“I want to show people who look like me, who’ve attended schools where they’ve never seen an author, never had an illustrator come in to talk to them, or adults who have never entered a bookstore—I want to bring an event to them.”
It will be quite a day, if the schedule is any indication. Since the Bronx is largely Latinx, African American, and Caribbean, Fennell focused on people of color in her programming. “I wanted to highlight a lot of the people whose work I have read, or have met and had conversations with, that have really sparked something in me,” she says. Many of them have deep connections to the Bronx. One of the keynote panelists is the poet Elizabeth Acevedo, whose first book The Poet X released in March. “She talks about being an Afro-Latina, and she talks a lot about issues and stereotypes that Latinx people face in her poetry,” says Fennell.
Also giving a keynote address is Daniel José Older, whose books Fennell once worked on as a publicist. “[His] was one of the first books I worked on where there was a black woman with very big, large hair on the cover,” she says. “And I am a black woman with really big, large hair, and I thought, ‘I have never seen anything like this.” Older is also an activist, which Fennell says is particularly salient given much of the activism taking place against the rapidly gentrifying South Bronx.
There’s a huge lineup of authors and speakers, but Fennell is particularly proud of the Bronx authors featured at the festival. Authors like Lilliam Rivera, whose young adult novel The Education of Margot Sanchez is set in the South Bronx. Or Adam Silvera, who was born and raised in the Bronx and will speak on a panel called “Coloring the Intersection: Queer Authors of Color in Discussion” with other prominent LGBTQ writers. There’s also Coe Booth, who writes middle grade novels set in the Bronx, and Arlene Alda, a Bronx native who recently published an oral history of the borough.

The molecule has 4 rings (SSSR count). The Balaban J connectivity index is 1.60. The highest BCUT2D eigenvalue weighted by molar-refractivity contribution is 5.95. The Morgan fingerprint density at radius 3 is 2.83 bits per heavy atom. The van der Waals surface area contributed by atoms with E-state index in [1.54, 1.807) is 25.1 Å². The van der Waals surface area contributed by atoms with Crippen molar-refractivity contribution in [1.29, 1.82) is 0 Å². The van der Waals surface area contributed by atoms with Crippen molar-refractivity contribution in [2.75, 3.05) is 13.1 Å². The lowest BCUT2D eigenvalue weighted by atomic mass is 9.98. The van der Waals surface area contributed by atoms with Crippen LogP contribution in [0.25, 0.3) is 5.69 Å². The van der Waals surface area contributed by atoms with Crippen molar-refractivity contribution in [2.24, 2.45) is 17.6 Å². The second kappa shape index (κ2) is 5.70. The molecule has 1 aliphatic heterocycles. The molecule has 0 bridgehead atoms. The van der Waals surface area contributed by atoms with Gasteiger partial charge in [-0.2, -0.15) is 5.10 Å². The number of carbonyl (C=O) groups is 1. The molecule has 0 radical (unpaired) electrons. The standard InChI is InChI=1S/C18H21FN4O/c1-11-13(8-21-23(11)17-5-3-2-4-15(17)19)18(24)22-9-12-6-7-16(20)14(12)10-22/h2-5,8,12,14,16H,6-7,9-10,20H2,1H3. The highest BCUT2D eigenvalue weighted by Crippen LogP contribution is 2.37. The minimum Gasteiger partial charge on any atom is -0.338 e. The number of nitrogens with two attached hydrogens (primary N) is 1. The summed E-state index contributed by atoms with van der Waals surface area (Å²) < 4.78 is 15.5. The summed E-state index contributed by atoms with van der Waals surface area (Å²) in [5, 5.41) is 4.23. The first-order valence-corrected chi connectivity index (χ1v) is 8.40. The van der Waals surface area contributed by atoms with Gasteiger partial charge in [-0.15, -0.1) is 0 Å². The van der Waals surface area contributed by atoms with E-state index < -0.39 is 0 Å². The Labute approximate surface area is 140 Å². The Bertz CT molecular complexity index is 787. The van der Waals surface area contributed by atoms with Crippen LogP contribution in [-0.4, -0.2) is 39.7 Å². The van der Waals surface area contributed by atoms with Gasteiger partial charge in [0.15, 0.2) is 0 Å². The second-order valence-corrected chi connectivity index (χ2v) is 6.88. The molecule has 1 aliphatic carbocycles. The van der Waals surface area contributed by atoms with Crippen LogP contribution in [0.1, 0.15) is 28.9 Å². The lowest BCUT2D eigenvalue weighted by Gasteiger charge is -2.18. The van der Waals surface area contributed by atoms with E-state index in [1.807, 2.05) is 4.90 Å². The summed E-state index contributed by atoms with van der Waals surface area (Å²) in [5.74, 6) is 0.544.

Fennell hopes that the festival will fight against some of the stereotypes people have about her borough. “Years ago, when the Bronx got the slogan ‘the Bronx is burning,’ no one wanted to come uptown,” she says. “Everyone thought that the borough was pretty much worthless.” While there have been rough patches in the Bronx’s history, a lot has changed in recent years. Many people, including Bronx Borough President Rubén Díaz Jr., have been working hard to make things better for Bronx residents. “It went through this period of time where the Bronx was literally burning,” Fennell says. “But that was decades ago. That’s no longer happening; the Bronx has changed so much. So I think people need to let go of that stereotype, and I think they also just need to come visit the borough.”
That hope of changing people’s mindset is evident in Fennell’s appropriation of the famous phrase into “the Bronx is reading,” the festival’s tagline. But the festival isn’t just to change people’s minds about the Bronx. Fennell is primarily interested in changing Bronx residents’ views of the literary industry. “I want to show black and brown people that there are jobs in publishing,” she says. “Whether they want to become writers, whether they want to get into marketing, publicity, whatever it is, I want them to see that representation.”
“Publishing is very white, and I think one way to help make it more diverse is to have a festival, have a large literary event, in environments that are very diverse,” she adds. “So I’m hoping with the start of this festival, it becomes an annual thing. Who knows—in the next ten years, publishing might look very differently.”
Interested in joining the festivities? There’s a kickoff party on Friday, May 18th at the Bronx Brewery. Then, the Bronx Book Festival is on Saturday, May 19th, from 9:00 am to 6:00 pm. While it is free and open to the public, please register here so organizers know how many people to expect.